Defending the Bluegrass

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By
Jamie Millard


This aerial view of Lexington shows the Lexington & Danville Railroad elevated by trestle over the Lexington & Frankfort Railroad. The junction of these two lines, plus the Kentucky Cenral, ensured Lexington’s railroads, not the town, would be vigorously defended by Federal forces.

One hundred-fifty years ago, the War Between the States in Kentucky essentially ended in October 1862 with the tactical Confederate victory at the Battle of Perryville that, ironically, resulted in a strategic victory for the Federal forces. To be sure, Lexington’s Gen. John Hunt Morgan would continue his non-traditional cavalry raids as late as June 1864, and the infamous guerilla William Quantrill carried out a raid on Feb. 2, 1865. But the rearview mirror of history tells us that Kentucky was solidly secured for the North (and not the “neutral” state Gov. Beriah Magoffin had hoped for).

That’s one of the problems with history: we know how the story ends. Not so those who lived in the moment. Only after Perryville did the Federal forces apparently come to appreciate Lexington’s strategic importance as a rail center.

As William M. Ambrose observes in his unpublished manuscript, “Defenses of the Bluegrass,” the railroads had come into their own during the decade before the war, and by 1861 Kentucky had 450 miles of rail, most converging in Lexington.

“The importance of railroads in the supply chain is reflected in the following statistics,” Ambrose writes. “An army of 100,000 men required 1,600 tons of supplies per day. A traditional military horse wagon could haul one ton of supplies 10 miles per day. The wagon required a teamster with four horses. An army 100 miles from its supply base required 1,600 wagons per day. One boxcar could hold 10 tons of goods, 40 soldiers, or eight horses. One train of 10 boxcars had the capacity to ship 100 tons over 100 miles per day. The train could be operated with five men. An army could be supplied by 16 trains per day.”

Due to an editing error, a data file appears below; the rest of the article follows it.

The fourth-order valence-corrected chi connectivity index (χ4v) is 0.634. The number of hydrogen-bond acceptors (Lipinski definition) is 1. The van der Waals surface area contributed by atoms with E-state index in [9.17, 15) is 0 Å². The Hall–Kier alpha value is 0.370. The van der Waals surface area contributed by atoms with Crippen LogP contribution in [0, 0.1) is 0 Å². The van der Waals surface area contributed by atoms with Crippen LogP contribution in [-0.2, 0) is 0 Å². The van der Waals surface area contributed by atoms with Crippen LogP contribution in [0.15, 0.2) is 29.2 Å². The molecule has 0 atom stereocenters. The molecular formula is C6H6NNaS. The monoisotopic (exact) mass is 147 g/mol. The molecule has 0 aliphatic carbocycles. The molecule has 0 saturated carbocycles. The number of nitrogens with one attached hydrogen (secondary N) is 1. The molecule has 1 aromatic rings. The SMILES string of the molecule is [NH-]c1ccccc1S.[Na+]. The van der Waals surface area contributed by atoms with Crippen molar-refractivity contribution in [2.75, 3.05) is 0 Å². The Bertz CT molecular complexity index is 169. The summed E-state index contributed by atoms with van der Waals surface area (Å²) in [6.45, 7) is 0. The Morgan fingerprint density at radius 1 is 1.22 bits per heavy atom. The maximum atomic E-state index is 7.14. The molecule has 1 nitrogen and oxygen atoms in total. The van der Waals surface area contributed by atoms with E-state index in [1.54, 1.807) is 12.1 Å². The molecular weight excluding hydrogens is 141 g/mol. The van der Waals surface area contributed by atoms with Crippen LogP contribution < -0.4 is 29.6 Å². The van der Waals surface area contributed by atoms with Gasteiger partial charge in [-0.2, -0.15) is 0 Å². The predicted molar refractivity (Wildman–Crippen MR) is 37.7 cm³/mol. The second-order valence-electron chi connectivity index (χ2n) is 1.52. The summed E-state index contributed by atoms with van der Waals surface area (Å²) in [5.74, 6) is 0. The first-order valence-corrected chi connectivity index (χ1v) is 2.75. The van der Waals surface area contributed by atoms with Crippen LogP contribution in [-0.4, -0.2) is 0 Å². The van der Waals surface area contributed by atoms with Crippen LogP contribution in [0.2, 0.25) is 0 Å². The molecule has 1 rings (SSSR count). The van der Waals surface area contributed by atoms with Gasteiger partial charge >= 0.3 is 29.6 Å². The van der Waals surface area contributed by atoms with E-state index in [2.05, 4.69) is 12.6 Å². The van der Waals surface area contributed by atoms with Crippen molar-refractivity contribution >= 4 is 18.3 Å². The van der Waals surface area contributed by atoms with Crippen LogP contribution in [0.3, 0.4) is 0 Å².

Lexington is located at the center of a state that would serve as the gateway to the Upper South and ensure control of the Ohio and upper Mississippi rivers. Lexington was also at the junction of the Kentucky Central Railroad to Cincinnati and the combined operations of the Lexington & Frankfort and Louisville & Frankfort railways to the River City.

Once Maj. Gen. Edmund Kirby Smith’s Rebel army was pushed out of Kentucky, Lexington was well-suited as the railhead for supplies shipped downriver from Pittsburgh and Wheeling. A fourth railroad, the Lexington & Danville, extended six miles south of Nicholasville. (Funding for a bridge across the Kentucky River to be built by John A. Roebling of Brooklyn Bridge fame ran out in 1855.) As a result, Camp Nelson was established in June 1863 as a supply head for military operations in central Tennessee, Georgia and Virginia, as well as a training camp for the “U.S. Colored Troops.”

Following the Confederate retreat in October 1862, Federal presence in Lexington was substantially increased. Gen. Green Clay Smith commanded a training garrison of 3,000 new recruits, joining police officers from Cincinnati to patrol the town’s streets. After repairs were made to the miles of track torn up during the invasion, the 118th Ohio Infantry was assigned to protect the Kentucky Central north of Lexington, and from October until the day after Christmas 1862, the 18th Ohio Independent Light Artillery occupied Lexington.


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